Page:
Review: In Regards to Your Movie, ‘Nights in Rodanthe’

Due to the way he was affected by his screening of Nights in Rodanthe, Cole Abaius has decided to forego the standard review format. Instead, he will review the film in the form of an open letter to the filmmakers.
By  · Published on September 26th, 2008

Editor’s Note: Due to the way he was affected by his screening of Nights in Rodanthe, Cole Abaius has decided to forego the standard review format. Instead, he will review the film in the form of an open letter to the filmmakers.

To Whom it may concern:

My mom always told me to open up by saying something nice, so here it is. Your flashback sequences were really well done. The set design was incredible – the look of the old house was a fantastic mess of nostalgia and high-artistic living. I have no doubt that everyone in the audience hoped that that would be the house they’re assigned in Heaven. Your score, when it was there, really helped the mood advance.

However, your film’s storyline was completely absurd. To the point of non-belief. I probably would have been laughing the whole time if I hadn’t been trying desperately not to fall asleep.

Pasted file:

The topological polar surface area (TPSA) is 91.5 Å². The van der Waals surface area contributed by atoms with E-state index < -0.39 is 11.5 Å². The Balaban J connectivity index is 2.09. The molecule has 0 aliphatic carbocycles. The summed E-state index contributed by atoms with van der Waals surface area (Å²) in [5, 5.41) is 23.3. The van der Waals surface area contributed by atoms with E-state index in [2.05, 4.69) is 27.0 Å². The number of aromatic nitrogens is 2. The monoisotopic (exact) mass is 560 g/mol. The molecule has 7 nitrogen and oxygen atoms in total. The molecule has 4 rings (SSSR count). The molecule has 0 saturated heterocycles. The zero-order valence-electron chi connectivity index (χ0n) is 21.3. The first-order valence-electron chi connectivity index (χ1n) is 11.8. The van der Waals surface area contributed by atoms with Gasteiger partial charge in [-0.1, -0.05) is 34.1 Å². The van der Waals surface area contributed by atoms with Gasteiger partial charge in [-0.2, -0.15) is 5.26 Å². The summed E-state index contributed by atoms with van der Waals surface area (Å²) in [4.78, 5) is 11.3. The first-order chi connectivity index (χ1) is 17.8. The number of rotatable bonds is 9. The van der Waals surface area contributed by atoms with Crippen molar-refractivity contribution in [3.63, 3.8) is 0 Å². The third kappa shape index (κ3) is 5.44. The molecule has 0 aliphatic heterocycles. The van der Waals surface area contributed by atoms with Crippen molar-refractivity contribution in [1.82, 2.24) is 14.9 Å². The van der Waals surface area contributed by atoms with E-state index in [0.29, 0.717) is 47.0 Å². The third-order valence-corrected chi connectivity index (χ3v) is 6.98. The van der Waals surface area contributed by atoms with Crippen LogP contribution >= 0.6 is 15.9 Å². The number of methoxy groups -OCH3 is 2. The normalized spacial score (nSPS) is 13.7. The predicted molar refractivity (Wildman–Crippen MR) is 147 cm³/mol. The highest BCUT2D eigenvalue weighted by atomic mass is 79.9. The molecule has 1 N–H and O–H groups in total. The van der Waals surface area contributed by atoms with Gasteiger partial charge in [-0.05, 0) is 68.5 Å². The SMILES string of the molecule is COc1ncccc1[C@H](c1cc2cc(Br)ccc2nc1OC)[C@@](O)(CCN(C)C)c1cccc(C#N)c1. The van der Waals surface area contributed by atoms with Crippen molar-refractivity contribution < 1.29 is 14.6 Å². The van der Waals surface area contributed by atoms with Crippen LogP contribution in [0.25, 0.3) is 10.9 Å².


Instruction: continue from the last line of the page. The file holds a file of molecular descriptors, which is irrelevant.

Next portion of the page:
Let me get this straight – a woman who’s separated from her husband goes to run her friend’s inn in Rodanthe for the weekend while a doctor visits the town to speak with the husband of a woman that died during surgery because he sent a letter. The two connect, fall in love during a hurricane and proceed in their courtship through love letters while the doctor reconnects with his son in South America. Is that about right?

First of all, doctors have a rough job. Some days are pretty brutal, but they deal with death all the time. There’s a heaviness to their occupation that they, hopefully, learn to cope with during their residencies – especially if they’re going to be surgeons. Lawsuits are pretty common, too. My point? Your storyline for why Dr. Flanner was in Rodanthe was like watching the most generic episode of General Hospital except there wasn’t an evil twin witch involved. If doctors had to drive 200 miles every time someone died on the table, they’d have invented teleportation by now.